The spontaneously hypertensive rat (SHR) is one of the major models of hypertension. This article describes the current state of knowledge about the mechanism behind kidney damage in SHR in the context of human hypertension and hypertensive kidney disease. It will argue that hypertensive damage in the SHR is pressure-dependent and shows how initial vascular damage leads to a loss of autoregulation and arterial hypertrophy in the juxtamedullary cortex while the outer cortical structures are relatively protected. Progressive arteriolar media hypertrophy then leads to the collapse of some glomeruli followed by tubular atrophy. The reduced glomerular filtration, thus, leads to compensatory hyperfiltration in another population of glomeruli which develop proteinuria and glomerulosclerosis. This model provides some important questions for future research. The regulation of media hypertrophy will be of great interest, as it might slow nephron loss and interstitial fibrosis. Finally, the mechanism by which reduced tubular flow leads to tubular atrophy is another important area for future research. Initial findings indicate that cilia activation may be of major importance for maintaining tubular structure.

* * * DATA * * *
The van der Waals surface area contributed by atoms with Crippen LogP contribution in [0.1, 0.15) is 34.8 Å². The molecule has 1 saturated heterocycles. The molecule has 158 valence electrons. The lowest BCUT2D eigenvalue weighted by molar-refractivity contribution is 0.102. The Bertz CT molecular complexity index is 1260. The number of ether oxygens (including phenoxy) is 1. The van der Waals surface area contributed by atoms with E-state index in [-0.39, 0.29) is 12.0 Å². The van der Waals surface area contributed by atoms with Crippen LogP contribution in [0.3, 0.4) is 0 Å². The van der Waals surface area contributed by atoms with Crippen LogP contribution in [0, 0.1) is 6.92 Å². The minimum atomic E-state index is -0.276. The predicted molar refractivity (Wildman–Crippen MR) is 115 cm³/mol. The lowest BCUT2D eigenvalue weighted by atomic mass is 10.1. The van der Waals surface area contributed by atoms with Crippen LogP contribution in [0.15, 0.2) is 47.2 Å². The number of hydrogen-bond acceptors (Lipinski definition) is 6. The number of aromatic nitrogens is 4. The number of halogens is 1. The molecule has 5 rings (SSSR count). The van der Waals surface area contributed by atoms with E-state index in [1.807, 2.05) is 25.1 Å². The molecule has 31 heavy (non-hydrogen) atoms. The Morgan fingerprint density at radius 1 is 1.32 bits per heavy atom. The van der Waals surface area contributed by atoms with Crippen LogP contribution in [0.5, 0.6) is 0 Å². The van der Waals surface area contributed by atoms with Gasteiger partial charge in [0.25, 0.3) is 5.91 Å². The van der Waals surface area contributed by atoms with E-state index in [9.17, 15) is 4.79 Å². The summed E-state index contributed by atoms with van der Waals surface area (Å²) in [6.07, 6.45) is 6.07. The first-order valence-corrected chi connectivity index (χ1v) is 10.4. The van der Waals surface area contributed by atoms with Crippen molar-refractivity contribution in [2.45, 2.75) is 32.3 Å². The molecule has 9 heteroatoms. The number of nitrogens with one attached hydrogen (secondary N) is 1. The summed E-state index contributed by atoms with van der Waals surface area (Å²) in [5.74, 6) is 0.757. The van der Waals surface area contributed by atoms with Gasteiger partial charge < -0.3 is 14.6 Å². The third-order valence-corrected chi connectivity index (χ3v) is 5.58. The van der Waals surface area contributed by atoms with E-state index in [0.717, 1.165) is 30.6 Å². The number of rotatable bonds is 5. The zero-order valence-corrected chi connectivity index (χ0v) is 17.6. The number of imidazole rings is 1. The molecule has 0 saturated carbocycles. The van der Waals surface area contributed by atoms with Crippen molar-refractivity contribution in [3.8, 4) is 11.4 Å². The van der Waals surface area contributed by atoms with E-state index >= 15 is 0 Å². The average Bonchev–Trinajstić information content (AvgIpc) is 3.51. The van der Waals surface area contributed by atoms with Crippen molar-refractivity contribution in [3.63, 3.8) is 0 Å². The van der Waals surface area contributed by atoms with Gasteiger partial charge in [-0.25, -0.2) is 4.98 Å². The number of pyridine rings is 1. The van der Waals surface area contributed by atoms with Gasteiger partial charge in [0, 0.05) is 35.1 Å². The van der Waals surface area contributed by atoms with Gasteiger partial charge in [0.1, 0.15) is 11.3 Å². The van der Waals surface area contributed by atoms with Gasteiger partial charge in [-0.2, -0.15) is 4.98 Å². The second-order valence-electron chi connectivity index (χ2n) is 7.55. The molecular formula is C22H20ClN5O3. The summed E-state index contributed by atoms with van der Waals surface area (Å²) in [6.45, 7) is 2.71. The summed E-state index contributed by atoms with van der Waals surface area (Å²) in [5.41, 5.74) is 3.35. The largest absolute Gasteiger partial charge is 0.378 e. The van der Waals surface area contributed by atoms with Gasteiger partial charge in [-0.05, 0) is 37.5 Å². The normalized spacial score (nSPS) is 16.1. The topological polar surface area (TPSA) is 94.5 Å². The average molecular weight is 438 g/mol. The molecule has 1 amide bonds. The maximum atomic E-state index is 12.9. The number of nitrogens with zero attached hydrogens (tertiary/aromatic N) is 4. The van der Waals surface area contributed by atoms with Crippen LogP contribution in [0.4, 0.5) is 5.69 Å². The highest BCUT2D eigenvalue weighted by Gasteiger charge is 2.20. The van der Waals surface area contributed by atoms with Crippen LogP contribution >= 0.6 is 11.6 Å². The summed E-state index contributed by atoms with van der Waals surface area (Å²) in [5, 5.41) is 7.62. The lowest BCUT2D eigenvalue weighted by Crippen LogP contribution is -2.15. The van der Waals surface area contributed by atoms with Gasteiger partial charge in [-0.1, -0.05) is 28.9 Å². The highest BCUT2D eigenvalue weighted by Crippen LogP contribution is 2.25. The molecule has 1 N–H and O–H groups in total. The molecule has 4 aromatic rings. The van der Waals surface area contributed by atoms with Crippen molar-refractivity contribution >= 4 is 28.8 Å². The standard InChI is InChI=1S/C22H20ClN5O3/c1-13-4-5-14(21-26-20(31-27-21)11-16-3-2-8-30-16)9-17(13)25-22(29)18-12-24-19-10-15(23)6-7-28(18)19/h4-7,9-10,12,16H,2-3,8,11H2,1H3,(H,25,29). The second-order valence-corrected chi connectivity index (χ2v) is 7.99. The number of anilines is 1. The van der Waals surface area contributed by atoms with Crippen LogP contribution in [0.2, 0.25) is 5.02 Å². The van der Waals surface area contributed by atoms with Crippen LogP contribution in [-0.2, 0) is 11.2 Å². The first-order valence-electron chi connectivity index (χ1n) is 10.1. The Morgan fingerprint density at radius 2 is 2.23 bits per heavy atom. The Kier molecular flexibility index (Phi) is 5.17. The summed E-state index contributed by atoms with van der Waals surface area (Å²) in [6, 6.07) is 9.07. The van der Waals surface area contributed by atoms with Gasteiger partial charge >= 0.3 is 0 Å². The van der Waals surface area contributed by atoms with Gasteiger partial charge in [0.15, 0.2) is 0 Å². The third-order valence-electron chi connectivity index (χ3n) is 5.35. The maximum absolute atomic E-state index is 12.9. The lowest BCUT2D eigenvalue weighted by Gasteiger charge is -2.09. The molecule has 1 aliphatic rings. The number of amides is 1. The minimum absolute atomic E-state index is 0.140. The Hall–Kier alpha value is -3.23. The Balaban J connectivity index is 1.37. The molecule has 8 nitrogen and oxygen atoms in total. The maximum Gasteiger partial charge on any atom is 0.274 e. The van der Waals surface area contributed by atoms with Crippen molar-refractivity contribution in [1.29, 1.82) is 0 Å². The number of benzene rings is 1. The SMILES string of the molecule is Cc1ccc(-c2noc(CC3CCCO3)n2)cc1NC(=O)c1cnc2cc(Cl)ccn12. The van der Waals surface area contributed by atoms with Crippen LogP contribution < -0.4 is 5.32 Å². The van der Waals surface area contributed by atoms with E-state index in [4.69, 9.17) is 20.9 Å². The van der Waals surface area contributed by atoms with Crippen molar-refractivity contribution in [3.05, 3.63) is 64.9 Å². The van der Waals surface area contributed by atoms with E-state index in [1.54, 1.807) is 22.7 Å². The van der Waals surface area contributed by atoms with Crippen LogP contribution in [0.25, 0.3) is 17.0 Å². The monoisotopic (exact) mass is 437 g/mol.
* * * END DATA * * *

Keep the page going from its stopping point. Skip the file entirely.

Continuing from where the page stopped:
Department of Medical Cell Biology, Uppsala University, Uppsala, Sweden
Correspondence to Michael Hultström, Department of Medical Cell Biology, Uppsala University, P.O. Box 571, 75123 Uppsala, Sweden. Tel: +46 18 471 4378; fax: +46 18 471 4938; e-mail: email@example.com
Abbreviations: GFR, glomerular filtration rate; ILA, interlobular artery; RBF, renal blood flow; SHR, spontaneously hypertensive rat; WKY, Wistar–Kyoto rat
Received 13 November, 2011
Revised 6 February, 2012
Accepted 17 February, 2012